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Forehand v. Kearley

United States District Court, M.D. Alabama, Northern Division

February 3, 2015

C.S. KEARLEY, Deputy, in his individual capacity and official, Defendant.


W. HAROLD ALBRITTON, Senior District Judge.


This cause is before the court on Defendant Deputy Sheriff C.S. Kearley's Motion for Summary Judgment (Doc. # 35), filed on January 12, 2015. Also before the court are Plaintiff Thornton Forehand's Response to the Motion (Doc. # 42), and Defendant's Reply thereto (Doc. # 43). The Plaintiff originally sued Elmore County and the the Elmore County Sheriff Department, along with Deputy Kearley, for claims including assault and battery, negligence, and wantonness, all arising from a March 29, 2012 arrest of the Plaintiff for criminal littering. Following the court's order of June 5, 2014 (Doc. # 21) dismissing many of the claims, the only remaining claim is for the use of excessive force in violation of the Fourth Amendment, brought pursuant to 42 U.S.C. ยง 1983. Deputy Kearley ("Defendant") is the only remaining Defendant.

The Defendant filed an initial Motion for Judgment on the Pleadings, or in the alternative, Motion for Summary Judgment, on November 14, 2014. The sole basis for that Motion was the fact that the Plaintiff had mislabeled his excessive force claim as arising under the Fourteenth Amendment instead of the Fourth Amendment. The court extended various deadlines in the case to provide an opportunity for the Plaintiff to amend his Complaint, and for the Defendant to file another dispositive motion in response. (Doc. # 31.) Both parties took advantage of those opportunities. For the reasons discussed below, the Motion for Summary Judgment is due to be GRANTED.


Summary judgment is proper "if there is no genuine issue as to any material fact and... the moving party is entitled to a judgment as a matter of law." Celotex Corp. v. Catrett, 477 U.S. 317, 322 (1986).

The party asking for summary judgment "always bears the initial responsibility of informing the district court of the basis for its motion, " relying on submissions "which it believes demonstrate the absence of a genuine issue of material fact." Id. at 323. Once the moving party has met its burden, the nonmoving party must "go beyond the pleadings" and show that there is a genuine issue for trial. Id. at 324.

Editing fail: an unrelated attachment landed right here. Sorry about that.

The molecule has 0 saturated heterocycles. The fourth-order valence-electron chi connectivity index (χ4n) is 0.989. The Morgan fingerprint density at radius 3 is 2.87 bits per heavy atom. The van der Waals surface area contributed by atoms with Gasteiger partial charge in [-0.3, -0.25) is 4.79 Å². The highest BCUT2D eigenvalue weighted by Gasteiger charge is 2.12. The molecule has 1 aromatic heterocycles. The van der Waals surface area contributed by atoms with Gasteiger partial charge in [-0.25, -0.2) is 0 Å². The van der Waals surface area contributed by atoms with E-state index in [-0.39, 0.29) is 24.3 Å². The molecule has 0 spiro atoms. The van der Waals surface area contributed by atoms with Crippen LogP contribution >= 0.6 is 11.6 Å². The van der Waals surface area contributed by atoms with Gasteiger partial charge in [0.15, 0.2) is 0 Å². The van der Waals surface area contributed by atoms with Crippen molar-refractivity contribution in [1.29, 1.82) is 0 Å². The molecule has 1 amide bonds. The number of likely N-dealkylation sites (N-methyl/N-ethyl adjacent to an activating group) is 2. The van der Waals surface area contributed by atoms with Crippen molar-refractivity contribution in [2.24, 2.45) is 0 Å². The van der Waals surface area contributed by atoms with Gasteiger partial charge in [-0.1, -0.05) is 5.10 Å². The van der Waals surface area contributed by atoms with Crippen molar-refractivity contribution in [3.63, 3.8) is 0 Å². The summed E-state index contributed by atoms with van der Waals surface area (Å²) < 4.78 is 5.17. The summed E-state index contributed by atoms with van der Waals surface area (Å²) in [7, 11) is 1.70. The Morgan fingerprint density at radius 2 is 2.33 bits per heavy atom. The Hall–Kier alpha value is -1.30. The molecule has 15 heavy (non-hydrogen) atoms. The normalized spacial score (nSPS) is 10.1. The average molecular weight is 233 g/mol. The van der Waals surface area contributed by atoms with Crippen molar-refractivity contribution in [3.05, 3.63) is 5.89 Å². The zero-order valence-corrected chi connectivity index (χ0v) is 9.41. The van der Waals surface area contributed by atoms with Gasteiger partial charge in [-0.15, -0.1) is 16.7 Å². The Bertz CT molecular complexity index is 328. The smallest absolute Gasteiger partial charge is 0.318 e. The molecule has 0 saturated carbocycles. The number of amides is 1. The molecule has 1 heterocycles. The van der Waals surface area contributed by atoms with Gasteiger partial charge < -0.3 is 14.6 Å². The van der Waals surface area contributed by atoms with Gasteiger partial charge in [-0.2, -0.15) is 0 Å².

Both the party "asserting that a fact cannot be, " and a party asserting that a fact is genuinely disputed, must support their assertions by "citing to particular parts of materials in the record, " or by "showing that the materials cited do not establish the absence or presence of a genuine dispute, or that an adverse party cannot produce admissible evidence to support the fact." Fed.R.Civ.P. 56 (c)(1)(A)-(B). Acceptable materials under Rule 56(c)(1)(A) include "depositions, documents, electronically stored information, affidavits or declarations, stipulations (including those made for purposes of the motion only), admissions, interrogatory answers, or other materials."

To avoid summary judgment, the nonmoving party "must do more than show that there is some metaphysical doubt as to the material facts." Matsushita Elec. Indus. Co. v. Zenith Radio Corp., 475 U.S. 574, 586 (1986). On the other hand, the evidence of the non-movant must be believed and all justifiable inferences must be drawn in its favor. See Anderson v. Liberty Lobby, 477 U.S. 242, 255 (1986).

After the nonmoving party has responded to the motion for summary judgment, the court shall grant summary judgment if the movant shows that there is no genuine dispute as to any material fact and the movant is entitled to judgment as a matter of law. Fed.R.Civ.P. 56(a).


The submissions of the parties establish the following facts, construed in a light most favorable to the non-movant, the Plaintiff:

The Plaintiff was arrested at his home on March 29, 2012. Elmore County law enforcement officers, including the Defendant and Sheriff Bill Franklin, went to the home because of a report of wooden boards with nails sticking out laid across Hancock Road, which is adjacent to the Plaintiff's property.[1] The Plaintiff has disputed the fact that Hancock Road is a public road since a 1991 state court ruling declaring it to be so. He maintains that he made the road, and that road crews working there stir up dust when they scrape the road. He has told the road crews not to scrape the road because of the dust, and because he believes the road is not public. He also finds that his house fills up with dust when drivers exceed the speed limit on the road.

When the Defendant arrived at the property on March 29, he hammered the nails down so they would lie flat instead of sticking up. According to a dispatch log record, the Plaintiff threatened to meet Sheriff Franklin and the deputies in his driveway with a firearm if they came to arrest him. Eventually, the Defendant and two other deputies went to the Plaintiff's front door. The deputies knocked, and after the Plaintiff opened the door, they used some force to bring him outside so they could handcuff and arrest him, including putting him on the ground to do so.[2] The Plaintiff recalls that he was "hit" with something, perhaps hands or fists, and that he was beaten. As the deputies put the Plaintiff in a police car, he told them it was painful to have his arms behind his back. The Plaintiff had previously been injured when he was run over by horses in a serious incident near his home. That accident caused extensive injuries to his right shoulder, his right hip, and his back, and he was taken by helicopter to a hospital. Because of the horse ...

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